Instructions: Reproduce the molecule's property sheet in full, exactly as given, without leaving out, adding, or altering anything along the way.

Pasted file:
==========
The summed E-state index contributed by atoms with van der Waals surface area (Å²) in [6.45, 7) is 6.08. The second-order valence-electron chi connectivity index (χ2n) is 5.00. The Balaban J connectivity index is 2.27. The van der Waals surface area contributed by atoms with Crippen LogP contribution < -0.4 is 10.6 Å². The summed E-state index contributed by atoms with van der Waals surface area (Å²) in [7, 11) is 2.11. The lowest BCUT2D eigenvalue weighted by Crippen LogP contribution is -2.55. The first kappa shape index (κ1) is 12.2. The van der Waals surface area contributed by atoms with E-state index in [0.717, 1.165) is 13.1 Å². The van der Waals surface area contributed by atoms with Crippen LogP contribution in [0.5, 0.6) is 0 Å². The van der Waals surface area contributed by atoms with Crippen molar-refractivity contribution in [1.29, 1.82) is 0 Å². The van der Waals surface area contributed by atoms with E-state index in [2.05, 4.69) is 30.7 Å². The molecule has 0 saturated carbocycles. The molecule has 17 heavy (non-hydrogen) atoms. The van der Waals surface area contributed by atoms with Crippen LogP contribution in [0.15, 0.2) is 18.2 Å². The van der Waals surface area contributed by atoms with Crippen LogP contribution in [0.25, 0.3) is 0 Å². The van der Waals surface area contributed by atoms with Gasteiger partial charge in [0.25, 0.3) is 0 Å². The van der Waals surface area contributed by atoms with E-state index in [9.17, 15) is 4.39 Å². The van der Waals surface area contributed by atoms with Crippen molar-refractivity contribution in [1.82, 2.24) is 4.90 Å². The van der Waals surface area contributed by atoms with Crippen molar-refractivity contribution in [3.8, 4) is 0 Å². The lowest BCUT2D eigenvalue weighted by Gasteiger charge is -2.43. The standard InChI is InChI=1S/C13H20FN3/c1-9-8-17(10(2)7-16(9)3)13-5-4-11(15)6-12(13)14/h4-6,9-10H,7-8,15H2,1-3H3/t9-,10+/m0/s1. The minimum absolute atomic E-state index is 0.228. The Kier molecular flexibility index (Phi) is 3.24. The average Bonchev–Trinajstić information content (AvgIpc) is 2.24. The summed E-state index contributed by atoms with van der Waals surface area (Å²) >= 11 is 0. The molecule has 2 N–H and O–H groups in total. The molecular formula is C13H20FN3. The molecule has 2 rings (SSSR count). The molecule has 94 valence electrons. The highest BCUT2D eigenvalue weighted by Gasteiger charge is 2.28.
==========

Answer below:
The summed E-state index contributed by atoms with van der Waals surface area (Å²) in [6.45, 7) is 6.08. The second-order valence-electron chi connectivity index (χ2n) is 5.00. The Balaban J connectivity index is 2.27. The van der Waals surface area contributed by atoms with Crippen LogP contribution < -0.4 is 10.6 Å². The summed E-state index contributed by atoms with van der Waals surface area (Å²) in [7, 11) is 2.11. The lowest BCUT2D eigenvalue weighted by Crippen LogP contribution is -2.55. The first kappa shape index (κ1) is 12.2. The van der Waals surface area contributed by atoms with E-state index in [0.717, 1.165) is 13.1 Å². The van der Waals surface area contributed by atoms with Crippen LogP contribution in [0.5, 0.6) is 0 Å². The van der Waals surface area contributed by atoms with Crippen molar-refractivity contribution in [1.29, 1.82) is 0 Å². The van der Waals surface area contributed by atoms with E-state index in [2.05, 4.69) is 30.7 Å². The molecule has 0 saturated carbocycles. The molecule has 17 heavy (non-hydrogen) atoms. The van der Waals surface area contributed by atoms with Crippen LogP contribution in [0.15, 0.2) is 18.2 Å². The van der Waals surface area contributed by atoms with Crippen LogP contribution in [0.25, 0.3) is 0 Å². The van der Waals surface area contributed by atoms with Gasteiger partial charge in [0.25, 0.3) is 0 Å². The van der Waals surface area contributed by atoms with E-state index in [9.17, 15) is 4.39 Å². The van der Waals surface area contributed by atoms with Crippen molar-refractivity contribution in [1.82, 2.24) is 4.90 Å². The van der Waals surface area contributed by atoms with Crippen molar-refractivity contribution in [3.8, 4) is 0 Å². The lowest BCUT2D eigenvalue weighted by Gasteiger charge is -2.43. The standard InChI is InChI=1S/C13H20FN3/c1-9-8-17(10(2)7-16(9)3)13-5-4-11(15)6-12(13)14/h4-6,9-10H,7-8,15H2,1-3H3/t9-,10+/m0/s1. The minimum absolute atomic E-state index is 0.228. The Kier molecular flexibility index (Phi) is 3.24. The average Bonchev–Trinajstić information content (AvgIpc) is 2.24. The summed E-state index contributed by atoms with van der Waals surface area (Å²) >= 11 is 0. The molecule has 2 N–H and O–H groups in total. The molecular formula is C13H20FN3. The molecule has 2 rings (SSSR count). The molecule has 94 valence electrons. The highest BCUT2D eigenvalue weighted by Gasteiger charge is 2.28.